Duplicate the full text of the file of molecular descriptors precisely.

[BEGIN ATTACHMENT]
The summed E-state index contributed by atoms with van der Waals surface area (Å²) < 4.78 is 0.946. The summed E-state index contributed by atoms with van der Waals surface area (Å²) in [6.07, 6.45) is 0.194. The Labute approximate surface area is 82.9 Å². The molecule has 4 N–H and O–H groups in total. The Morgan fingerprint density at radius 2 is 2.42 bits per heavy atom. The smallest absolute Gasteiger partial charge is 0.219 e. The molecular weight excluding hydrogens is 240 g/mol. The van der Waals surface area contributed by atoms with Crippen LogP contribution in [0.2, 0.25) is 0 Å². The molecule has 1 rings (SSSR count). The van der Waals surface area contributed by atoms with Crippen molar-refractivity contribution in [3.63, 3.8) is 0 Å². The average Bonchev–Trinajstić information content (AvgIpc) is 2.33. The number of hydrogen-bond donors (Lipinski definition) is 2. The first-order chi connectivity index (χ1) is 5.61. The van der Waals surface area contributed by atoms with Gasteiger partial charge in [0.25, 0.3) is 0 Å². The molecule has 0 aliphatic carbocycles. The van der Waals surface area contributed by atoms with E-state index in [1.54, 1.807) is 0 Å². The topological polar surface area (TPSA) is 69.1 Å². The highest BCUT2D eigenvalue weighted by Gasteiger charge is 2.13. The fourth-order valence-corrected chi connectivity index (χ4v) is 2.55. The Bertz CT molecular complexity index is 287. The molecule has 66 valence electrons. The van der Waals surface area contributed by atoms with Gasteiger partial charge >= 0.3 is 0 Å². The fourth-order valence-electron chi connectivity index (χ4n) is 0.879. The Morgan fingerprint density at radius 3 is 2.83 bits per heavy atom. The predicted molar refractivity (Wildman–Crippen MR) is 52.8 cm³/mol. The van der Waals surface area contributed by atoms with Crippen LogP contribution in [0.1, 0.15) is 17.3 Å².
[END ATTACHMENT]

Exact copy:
The summed E-state index contributed by atoms with van der Waals surface area (Å²) < 4.78 is 0.946. The summed E-state index contributed by atoms with van der Waals surface area (Å²) in [6.07, 6.45) is 0.194. The Labute approximate surface area is 82.9 Å². The molecule has 4 N–H and O–H groups in total. The Morgan fingerprint density at radius 2 is 2.42 bits per heavy atom. The smallest absolute Gasteiger partial charge is 0.219 e. The molecular weight excluding hydrogens is 240 g/mol. The van der Waals surface area contributed by atoms with Crippen LogP contribution in [0.2, 0.25) is 0 Å². The molecule has 1 rings (SSSR count). The van der Waals surface area contributed by atoms with Crippen molar-refractivity contribution in [3.63, 3.8) is 0 Å². The average Bonchev–Trinajstić information content (AvgIpc) is 2.33. The number of hydrogen-bond donors (Lipinski definition) is 2. The first-order chi connectivity index (χ1) is 5.61. The van der Waals surface area contributed by atoms with Gasteiger partial charge in [0.25, 0.3) is 0 Å². The molecule has 0 aliphatic carbocycles. The van der Waals surface area contributed by atoms with E-state index in [1.54, 1.807) is 0 Å². The topological polar surface area (TPSA) is 69.1 Å². The highest BCUT2D eigenvalue weighted by Gasteiger charge is 2.13. The fourth-order valence-corrected chi connectivity index (χ4v) is 2.55. The Bertz CT molecular complexity index is 287. The molecule has 66 valence electrons. The van der Waals surface area contributed by atoms with Gasteiger partial charge >= 0.3 is 0 Å². The fourth-order valence-electron chi connectivity index (χ4n) is 0.879. The Morgan fingerprint density at radius 3 is 2.83 bits per heavy atom. The predicted molar refractivity (Wildman–Crippen MR) is 52.8 cm³/mol. The van der Waals surface area contributed by atoms with Crippen LogP contribution in [0.1, 0.15) is 17.3 Å².